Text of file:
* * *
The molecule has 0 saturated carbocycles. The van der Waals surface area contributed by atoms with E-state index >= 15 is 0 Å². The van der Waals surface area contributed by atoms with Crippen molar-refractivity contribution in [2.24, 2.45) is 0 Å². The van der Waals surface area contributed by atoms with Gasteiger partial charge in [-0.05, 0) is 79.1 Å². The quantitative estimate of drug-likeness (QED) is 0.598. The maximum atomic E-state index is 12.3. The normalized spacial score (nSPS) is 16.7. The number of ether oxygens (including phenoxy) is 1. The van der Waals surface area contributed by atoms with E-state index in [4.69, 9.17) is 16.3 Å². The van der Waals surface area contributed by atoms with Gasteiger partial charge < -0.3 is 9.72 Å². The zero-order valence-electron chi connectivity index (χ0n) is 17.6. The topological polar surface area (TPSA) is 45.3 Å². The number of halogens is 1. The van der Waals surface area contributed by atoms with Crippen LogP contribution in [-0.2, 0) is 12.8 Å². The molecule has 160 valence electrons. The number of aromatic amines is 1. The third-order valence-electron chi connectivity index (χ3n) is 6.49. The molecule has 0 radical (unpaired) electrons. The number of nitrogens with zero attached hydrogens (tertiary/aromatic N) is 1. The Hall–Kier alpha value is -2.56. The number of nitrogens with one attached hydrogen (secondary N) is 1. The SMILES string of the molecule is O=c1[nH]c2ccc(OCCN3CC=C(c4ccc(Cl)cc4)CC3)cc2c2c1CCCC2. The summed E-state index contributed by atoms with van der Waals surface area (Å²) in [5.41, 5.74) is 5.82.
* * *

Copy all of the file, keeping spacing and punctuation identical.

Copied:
The molecule has 0 saturated carbocycles. The van der Waals surface area contributed by atoms with E-state index >= 15 is 0 Å². The van der Waals surface area contributed by atoms with Crippen molar-refractivity contribution in [2.24, 2.45) is 0 Å². The van der Waals surface area contributed by atoms with Gasteiger partial charge in [-0.05, 0) is 79.1 Å². The quantitative estimate of drug-likeness (QED) is 0.598. The maximum atomic E-state index is 12.3. The normalized spacial score (nSPS) is 16.7. The number of ether oxygens (including phenoxy) is 1. The van der Waals surface area contributed by atoms with E-state index in [4.69, 9.17) is 16.3 Å². The van der Waals surface area contributed by atoms with Gasteiger partial charge < -0.3 is 9.72 Å². The zero-order valence-electron chi connectivity index (χ0n) is 17.6. The topological polar surface area (TPSA) is 45.3 Å². The number of halogens is 1. The van der Waals surface area contributed by atoms with Crippen LogP contribution in [-0.2, 0) is 12.8 Å². The molecule has 160 valence electrons. The number of aromatic amines is 1. The third-order valence-electron chi connectivity index (χ3n) is 6.49. The molecule has 0 radical (unpaired) electrons. The number of nitrogens with zero attached hydrogens (tertiary/aromatic N) is 1. The Hall–Kier alpha value is -2.56. The number of nitrogens with one attached hydrogen (secondary N) is 1. The SMILES string of the molecule is O=c1[nH]c2ccc(OCCN3CC=C(c4ccc(Cl)cc4)CC3)cc2c2c1CCCC2. The summed E-state index contributed by atoms with van der Waals surface area (Å²) in [5.41, 5.74) is 5.82.